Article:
After our first few meetings as a group, we developed some ideas and concepts for our campaign. One of the most important to us was our company identity and what we could do to ensure that the elements of our campaign could be easily recognised as being created by us.
We each designed a selection of logos and initially chose one which featured the name of our campaign underneath the face of an elephant from front view. Tom, Will and I experimented on Photoshop with our idea of using geometric shapes to make up the animals. We agreed they needed more development, but we were very happy to continue with the idea of using shapes.
Having chosen to use an elephant, gorilla, rhino, tiger and panda as our campaign mascots, Larissa used her Illustrator skills to create the characters which we would use throughout the campaign, individual to us.
After some changes and developments, these are the animals we are using throughout our campaign. You can see from their aesthetic that, while they are not similar to the original elephant above, they follow the pattern of using geometric shapes. They look very unnatural, whilst also aesthetically pleasing and gentle, perhaps created by our chosen colour scheme.
Upon selecting these five animals, I noticed that four out of five are of greyscale colouring, while the tiger’s fur includes black, white and orange. I suggested using a colour scheme of greyscale with splashes of orange to add colour and vibrancy. We agreed on using a pastel/pale orange as opposed to a bright, almost neon one, as we felt it would fit better with the other colours and also with our campaign ethos- that we are not an aggressive campaign but one offering facts and advice to better the future of animals.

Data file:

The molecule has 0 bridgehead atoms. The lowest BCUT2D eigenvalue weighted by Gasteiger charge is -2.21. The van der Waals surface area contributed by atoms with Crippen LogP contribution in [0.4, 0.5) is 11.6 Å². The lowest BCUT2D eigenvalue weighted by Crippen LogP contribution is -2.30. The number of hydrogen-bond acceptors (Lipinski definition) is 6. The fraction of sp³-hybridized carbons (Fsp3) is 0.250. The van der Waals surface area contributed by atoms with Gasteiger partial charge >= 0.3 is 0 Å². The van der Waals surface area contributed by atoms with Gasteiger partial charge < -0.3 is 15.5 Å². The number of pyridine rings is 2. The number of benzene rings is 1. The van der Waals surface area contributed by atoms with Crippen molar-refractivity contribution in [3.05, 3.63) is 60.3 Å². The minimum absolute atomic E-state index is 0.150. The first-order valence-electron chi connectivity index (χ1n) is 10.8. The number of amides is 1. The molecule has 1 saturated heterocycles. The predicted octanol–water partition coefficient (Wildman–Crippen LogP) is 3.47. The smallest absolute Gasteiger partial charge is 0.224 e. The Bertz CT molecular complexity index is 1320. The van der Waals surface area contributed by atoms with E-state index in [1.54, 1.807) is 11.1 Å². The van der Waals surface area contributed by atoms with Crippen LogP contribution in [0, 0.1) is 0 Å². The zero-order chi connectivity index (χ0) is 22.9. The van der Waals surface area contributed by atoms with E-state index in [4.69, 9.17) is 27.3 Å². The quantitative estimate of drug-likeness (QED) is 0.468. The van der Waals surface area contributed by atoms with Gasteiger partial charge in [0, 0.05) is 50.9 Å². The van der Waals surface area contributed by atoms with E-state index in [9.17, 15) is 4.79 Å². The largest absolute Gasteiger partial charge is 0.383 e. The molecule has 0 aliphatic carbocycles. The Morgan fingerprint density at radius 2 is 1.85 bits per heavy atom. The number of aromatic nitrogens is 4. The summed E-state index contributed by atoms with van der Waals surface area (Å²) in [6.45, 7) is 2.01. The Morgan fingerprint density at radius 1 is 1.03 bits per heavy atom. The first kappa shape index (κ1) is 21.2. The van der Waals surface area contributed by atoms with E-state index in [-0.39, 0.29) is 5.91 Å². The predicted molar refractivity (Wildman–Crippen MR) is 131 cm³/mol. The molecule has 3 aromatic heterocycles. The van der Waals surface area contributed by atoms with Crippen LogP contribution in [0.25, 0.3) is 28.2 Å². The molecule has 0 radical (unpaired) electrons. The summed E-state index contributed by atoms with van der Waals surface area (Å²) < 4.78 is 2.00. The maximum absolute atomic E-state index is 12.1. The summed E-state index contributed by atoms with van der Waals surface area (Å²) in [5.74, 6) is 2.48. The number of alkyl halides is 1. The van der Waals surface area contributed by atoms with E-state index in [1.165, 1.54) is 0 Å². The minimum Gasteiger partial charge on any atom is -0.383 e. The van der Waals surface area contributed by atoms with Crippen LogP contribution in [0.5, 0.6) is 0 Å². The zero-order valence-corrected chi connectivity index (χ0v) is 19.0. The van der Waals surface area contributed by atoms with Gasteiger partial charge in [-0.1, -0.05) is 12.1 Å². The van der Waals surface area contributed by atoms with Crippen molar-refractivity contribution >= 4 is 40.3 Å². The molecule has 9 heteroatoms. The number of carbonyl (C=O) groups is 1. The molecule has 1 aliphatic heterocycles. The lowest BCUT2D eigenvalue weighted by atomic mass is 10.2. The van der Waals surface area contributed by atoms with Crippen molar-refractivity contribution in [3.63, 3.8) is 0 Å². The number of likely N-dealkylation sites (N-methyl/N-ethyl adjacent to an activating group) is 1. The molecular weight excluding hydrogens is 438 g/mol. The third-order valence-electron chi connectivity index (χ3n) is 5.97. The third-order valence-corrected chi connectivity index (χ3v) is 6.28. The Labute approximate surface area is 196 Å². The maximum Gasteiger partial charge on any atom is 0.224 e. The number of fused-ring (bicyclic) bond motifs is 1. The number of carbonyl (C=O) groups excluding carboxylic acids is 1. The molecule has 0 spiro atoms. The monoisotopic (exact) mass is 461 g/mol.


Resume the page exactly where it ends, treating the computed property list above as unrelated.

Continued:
The elephant was designed and edited to fit an idea we had about the pamphlet having a second use as a piece of origami. The idea was that the pamphlet would be a piece of paper that included information on elephants in captivity compared to elephants in the wild and also the instructions on how to create your own ‘FAC’ elephant out of paper. We felt that while this idea was imaginative and exciting, the language would be aimed at child level intellect and this origami task may be frustrating and too challenging for them to complete.
Instead, we decided to have the pamphlet as a double sided, full colour information provider, and focus the masks on being a fun creative activity for children.